there should not be a question of the Java cluster needing to be GPL+CPE
just because it has a GPL+CPE dependency which isn't distributed with it.
If so, then all the world's non-GPL+CPE Java projects are in trouble.

Perhaps you can clarify "Unless I am blind, this usecase is not examined
and explained", as we may not all be on the same page. What use case do you
have in mind explicitly, and does it differ with what I wrote above?

Wade

On Nov 5, 2016 10:17 PM, "Niclas Hedhman" <niclas@hedhman.org> wrote:

> Geerjan,
> my point is simply; Everyone say they understand, but then make comments
> that indicates that they don't.
>
>
> Like (not the only example),
>
> On Sun, Nov 6, 2016 at 3:20 AM, Wade Chandler <wadechandler@apache.org>
> wrote:
> > You would have to get specific here. nb-javac has a license now. It is
> > GPL+CPE, so it specifically, and how that would legally and technically
> > work per what is in the Apache legal "resolved" document, is a straight
> > line IMO; nothing to guess about other than implementation. The same
> would
> > be the case with any OpenJDK API ATM.
>
> "IMO" is not good enough. The "resolved" page is a guide, and not a rule
> book. It is a quick look up for *identical* usecases, not to be interpreted
> by laymen in *similar* ones.
> Unless I am blind, this usecase is not examined and explained, hence Legal
> input is strongly recommended. Licensing are not debatable items and not
> subject to layman's opinion what should be within our licensing principles
> or not. Even Legal expertise will disagree with each other, for instance a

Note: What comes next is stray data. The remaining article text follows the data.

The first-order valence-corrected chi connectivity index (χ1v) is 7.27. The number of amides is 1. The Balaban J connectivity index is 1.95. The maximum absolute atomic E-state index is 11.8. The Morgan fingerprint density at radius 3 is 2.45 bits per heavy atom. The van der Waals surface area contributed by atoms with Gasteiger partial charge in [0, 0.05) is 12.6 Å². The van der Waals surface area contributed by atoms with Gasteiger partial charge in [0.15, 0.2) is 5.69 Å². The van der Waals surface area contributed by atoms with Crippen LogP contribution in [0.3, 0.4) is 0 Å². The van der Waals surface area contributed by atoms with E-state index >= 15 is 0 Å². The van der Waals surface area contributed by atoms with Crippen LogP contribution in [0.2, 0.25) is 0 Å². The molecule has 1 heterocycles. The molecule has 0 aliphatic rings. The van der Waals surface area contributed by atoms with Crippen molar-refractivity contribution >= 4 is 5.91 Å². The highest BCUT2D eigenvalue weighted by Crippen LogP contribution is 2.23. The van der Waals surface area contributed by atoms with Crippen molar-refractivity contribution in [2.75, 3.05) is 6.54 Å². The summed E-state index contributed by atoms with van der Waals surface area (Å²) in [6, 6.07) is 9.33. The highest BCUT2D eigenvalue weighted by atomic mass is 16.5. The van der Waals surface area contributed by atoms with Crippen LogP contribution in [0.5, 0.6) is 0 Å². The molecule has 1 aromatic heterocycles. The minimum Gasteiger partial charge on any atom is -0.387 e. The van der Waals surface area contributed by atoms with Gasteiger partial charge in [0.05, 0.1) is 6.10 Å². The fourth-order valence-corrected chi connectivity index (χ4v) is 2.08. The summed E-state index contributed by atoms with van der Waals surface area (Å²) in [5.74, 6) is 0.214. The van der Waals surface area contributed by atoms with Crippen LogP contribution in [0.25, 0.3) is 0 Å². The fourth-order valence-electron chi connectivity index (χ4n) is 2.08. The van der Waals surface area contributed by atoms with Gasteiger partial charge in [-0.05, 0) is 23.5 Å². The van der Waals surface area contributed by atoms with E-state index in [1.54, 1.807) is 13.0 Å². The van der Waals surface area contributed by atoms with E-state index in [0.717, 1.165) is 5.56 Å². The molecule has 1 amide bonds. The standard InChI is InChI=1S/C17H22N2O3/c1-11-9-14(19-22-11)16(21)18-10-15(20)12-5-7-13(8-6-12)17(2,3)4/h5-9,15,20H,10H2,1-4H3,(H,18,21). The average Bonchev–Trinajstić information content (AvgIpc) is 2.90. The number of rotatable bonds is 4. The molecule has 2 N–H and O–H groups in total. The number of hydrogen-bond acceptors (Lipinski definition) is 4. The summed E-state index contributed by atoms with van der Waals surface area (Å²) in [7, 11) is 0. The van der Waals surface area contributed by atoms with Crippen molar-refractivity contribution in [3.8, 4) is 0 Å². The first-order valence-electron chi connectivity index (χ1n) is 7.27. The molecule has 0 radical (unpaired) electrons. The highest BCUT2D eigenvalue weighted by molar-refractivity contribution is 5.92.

> former Lawyer at ASF argued that GPL can not force someone else to provide
> their own copyrighted code under GPL, although the larger legal community
> tends to agree with FSF that it can. YMMV.
>
> > > Assuming the answer to my licensing question is no, then I'm
> > > interested in exactly how much nb-javac forks from javac and how
> > > maintainable it is from outside?
>
> Java (or more precisely, JRE, pre-OpenJDK) was deemed 15-20 years ago to be
> incompatible with Apache principles, and although Sun allowed
> redistribution of JRE, we couldn't do it. Java got classified the same as
> Windows, Linux and other prerequisites as a "System Requirement", and that
> term is only vaguely defined to be evaluated on a case-by-case basis. In
> the past (I was on Legal committee for 5 years or so) "System Requirement"
> questions that listed one or more library-type components, would be denied.
> IIRC, people tried that route for Hibernate, Berkley DB JE and Neo4j. Each
> case is different, and should be evaluated on its merits.
>
>
> > That could be done any way needed IMO. It could be forked and put on
> GitHub
> > directly by the NB community once NB is at Apache. So, it would just be
> an
> > OSS standalone component managed by the NB community; not Apache nor
> > Oracle. Other options are clearly open to discussion. I would like to
> hear
> > Oracle's POV on this.
>
> Yes. What I am requesting from the community is to find out form Legal
> whether this is for nb-javac only, or also the "java" cluster as a whole or
> in part.
>
> And as Geertjan pointed out else-thread, you want to find out "now" rather
> than at the first release, which would be more painful.
>
>
>
> Cheers
> --
> Niclas Hedhman, Software Developer
> http://zest.apache.org - New Energy for Java
>